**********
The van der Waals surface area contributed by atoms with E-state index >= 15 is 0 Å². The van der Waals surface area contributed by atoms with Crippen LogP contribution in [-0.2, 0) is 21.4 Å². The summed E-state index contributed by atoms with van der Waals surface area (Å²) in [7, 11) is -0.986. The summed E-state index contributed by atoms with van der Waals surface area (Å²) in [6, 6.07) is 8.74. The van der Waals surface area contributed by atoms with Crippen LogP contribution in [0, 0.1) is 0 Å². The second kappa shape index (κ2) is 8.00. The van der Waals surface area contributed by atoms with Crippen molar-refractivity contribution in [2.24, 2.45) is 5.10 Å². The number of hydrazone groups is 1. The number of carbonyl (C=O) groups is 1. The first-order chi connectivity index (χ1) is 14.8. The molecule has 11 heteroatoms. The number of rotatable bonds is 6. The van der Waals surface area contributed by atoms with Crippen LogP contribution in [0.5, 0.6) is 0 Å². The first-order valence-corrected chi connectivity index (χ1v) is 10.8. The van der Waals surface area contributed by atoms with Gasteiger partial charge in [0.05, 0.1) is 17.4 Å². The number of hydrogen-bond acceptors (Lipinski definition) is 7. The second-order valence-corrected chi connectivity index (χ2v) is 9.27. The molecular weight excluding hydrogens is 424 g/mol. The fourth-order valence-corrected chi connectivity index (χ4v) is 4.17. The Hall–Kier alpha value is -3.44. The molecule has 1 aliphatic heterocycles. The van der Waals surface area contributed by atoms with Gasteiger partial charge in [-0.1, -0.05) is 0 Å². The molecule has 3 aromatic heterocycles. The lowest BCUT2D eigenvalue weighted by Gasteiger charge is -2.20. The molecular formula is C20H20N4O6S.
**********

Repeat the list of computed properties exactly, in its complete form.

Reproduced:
The van der Waals surface area contributed by atoms with E-state index >= 15 is 0 Å². The van der Waals surface area contributed by atoms with Crippen LogP contribution in [-0.2, 0) is 21.4 Å². The summed E-state index contributed by atoms with van der Waals surface area (Å²) in [7, 11) is -0.986. The summed E-state index contributed by atoms with van der Waals surface area (Å²) in [6, 6.07) is 8.74. The van der Waals surface area contributed by atoms with Crippen LogP contribution in [0, 0.1) is 0 Å². The second kappa shape index (κ2) is 8.00. The van der Waals surface area contributed by atoms with Crippen molar-refractivity contribution in [2.24, 2.45) is 5.10 Å². The number of hydrazone groups is 1. The number of carbonyl (C=O) groups is 1. The first-order chi connectivity index (χ1) is 14.8. The molecule has 11 heteroatoms. The number of rotatable bonds is 6. The van der Waals surface area contributed by atoms with Crippen LogP contribution in [0.5, 0.6) is 0 Å². The first-order valence-corrected chi connectivity index (χ1v) is 10.8. The van der Waals surface area contributed by atoms with Gasteiger partial charge in [0.05, 0.1) is 17.4 Å². The number of hydrogen-bond acceptors (Lipinski definition) is 7. The second-order valence-corrected chi connectivity index (χ2v) is 9.27. The molecular weight excluding hydrogens is 424 g/mol. The fourth-order valence-corrected chi connectivity index (χ4v) is 4.17. The Hall–Kier alpha value is -3.44. The molecule has 1 aliphatic heterocycles. The van der Waals surface area contributed by atoms with Gasteiger partial charge in [-0.1, -0.05) is 0 Å². The molecule has 3 aromatic heterocycles. The lowest BCUT2D eigenvalue weighted by Gasteiger charge is -2.20. The molecular formula is C20H20N4O6S.